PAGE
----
Automated breast ultrasound (ABUS)
solutions like GE's Invenia 2.0 can help
identify tumors masked by dense tissue
during standard mammograms.

The road ahead for breast density awareness

July 15, 2019
by John R. Fischer, Staff Reporter
For those fighting for better diagnostics and treatment of breast cancer, February 15, 2019 was a day of victory. That was the day the U.S. approved a federal law requiring the inclusion of breast density reporting language within mammography reports to convey to patients and their physicians the status of a woman’s breast density, the risks associated with it, and information on additional screening options.

“This change will have a tremendous impact on women’s healthcare, allowing women to know if they’re at higher risk for breast cancer and potentially leading to earlier detection,” U.S. Senator Dianne Feinstein (D.-CA), a sponsor of the bill behind the law, told HCB News. “Too many women were told they have a clean bill of health following a mammogram, only to later find that dense breast tissue made a tumor difficult to see. Women will now be fully informed of their breast density and whether they should talk to their doctor about additional screening.”

While 2D and 3D mammography do a good job detecting cancer in fatty tissue, dense tissue can mask tumors, allowing cancer to go undetected and spread to other parts of the body. Knowing about breast density empowers patients to take a more proactive role in their care, and potentially pursuing secondary screening to rule out any diagnostic uncertainty.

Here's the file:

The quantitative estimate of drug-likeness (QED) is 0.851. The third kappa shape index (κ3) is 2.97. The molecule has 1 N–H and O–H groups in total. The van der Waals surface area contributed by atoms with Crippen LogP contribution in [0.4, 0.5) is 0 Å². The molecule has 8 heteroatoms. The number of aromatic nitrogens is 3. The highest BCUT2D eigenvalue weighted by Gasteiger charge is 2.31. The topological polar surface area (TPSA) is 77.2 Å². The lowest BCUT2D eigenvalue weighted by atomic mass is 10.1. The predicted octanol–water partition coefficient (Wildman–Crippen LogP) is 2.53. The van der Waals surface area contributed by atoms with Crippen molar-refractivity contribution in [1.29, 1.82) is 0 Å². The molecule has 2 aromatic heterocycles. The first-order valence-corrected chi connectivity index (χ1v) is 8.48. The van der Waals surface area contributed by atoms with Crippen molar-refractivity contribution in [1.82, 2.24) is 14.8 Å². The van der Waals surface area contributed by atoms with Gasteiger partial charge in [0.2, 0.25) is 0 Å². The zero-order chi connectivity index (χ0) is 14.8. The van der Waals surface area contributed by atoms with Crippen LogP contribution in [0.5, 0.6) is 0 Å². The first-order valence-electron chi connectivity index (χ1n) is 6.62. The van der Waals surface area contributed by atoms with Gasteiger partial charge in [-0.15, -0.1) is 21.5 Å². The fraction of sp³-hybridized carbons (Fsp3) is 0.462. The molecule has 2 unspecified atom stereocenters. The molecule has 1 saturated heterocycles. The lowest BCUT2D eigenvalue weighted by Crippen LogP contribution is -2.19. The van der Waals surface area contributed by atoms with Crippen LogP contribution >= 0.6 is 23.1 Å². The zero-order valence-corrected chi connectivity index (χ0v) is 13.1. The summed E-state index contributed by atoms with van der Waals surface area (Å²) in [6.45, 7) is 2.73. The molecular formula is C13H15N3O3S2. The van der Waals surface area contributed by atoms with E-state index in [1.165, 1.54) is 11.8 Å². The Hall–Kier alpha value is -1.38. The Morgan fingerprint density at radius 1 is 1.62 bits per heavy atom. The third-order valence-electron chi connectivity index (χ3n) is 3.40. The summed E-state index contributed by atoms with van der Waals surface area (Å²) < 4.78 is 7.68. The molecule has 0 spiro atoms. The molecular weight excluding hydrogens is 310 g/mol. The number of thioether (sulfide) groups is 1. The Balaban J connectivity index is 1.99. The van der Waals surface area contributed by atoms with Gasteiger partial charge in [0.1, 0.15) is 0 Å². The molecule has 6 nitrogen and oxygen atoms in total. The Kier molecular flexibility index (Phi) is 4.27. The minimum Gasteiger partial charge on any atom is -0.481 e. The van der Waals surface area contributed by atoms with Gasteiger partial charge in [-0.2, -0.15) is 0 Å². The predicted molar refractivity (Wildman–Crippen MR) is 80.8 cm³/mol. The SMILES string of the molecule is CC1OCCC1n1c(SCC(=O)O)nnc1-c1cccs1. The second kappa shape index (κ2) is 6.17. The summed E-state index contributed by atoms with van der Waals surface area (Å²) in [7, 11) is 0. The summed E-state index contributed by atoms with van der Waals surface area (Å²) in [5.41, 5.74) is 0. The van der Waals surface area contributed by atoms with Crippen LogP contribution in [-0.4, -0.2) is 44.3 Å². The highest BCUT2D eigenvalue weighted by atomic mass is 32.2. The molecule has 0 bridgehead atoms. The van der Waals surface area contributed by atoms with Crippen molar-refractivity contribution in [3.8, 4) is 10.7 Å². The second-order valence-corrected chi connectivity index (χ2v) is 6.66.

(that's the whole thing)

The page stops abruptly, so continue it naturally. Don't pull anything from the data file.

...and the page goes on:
Over the last decade, the majority of states have enacted their own laws around breast density reporting, but such laws vary in the context of the information they convey. “Some only provide general notification about breast density,” said JoAnn Pushkin, executive director of educational resource group, DenseBreast-info.org. “Others tell the women if she is generically ‘dense’, and others provide her actual density category. Some don’t mention density increases risk, and others don’t mention supplemental screening.”

The result is varying levels of understanding among patients, depending on the state they reside in. The new law, however, will relay the same information to patients in every U.S. state and territory, with the FDA developing density reporting language that will notify women of their breast density status, and encourage those at high-risk to communicate with their doctors about the next steps they should take.

Developing this language, though, is not the only task necessary for properly informing patients of breast density. Experts also point to the need for educating healthcare professionals on how to effectively communicate this information to patients, facilitating affordable access to supplemental testing, and conducting risk stratification and breast imaging in more personalized fashions.

Raising awareness and increasing education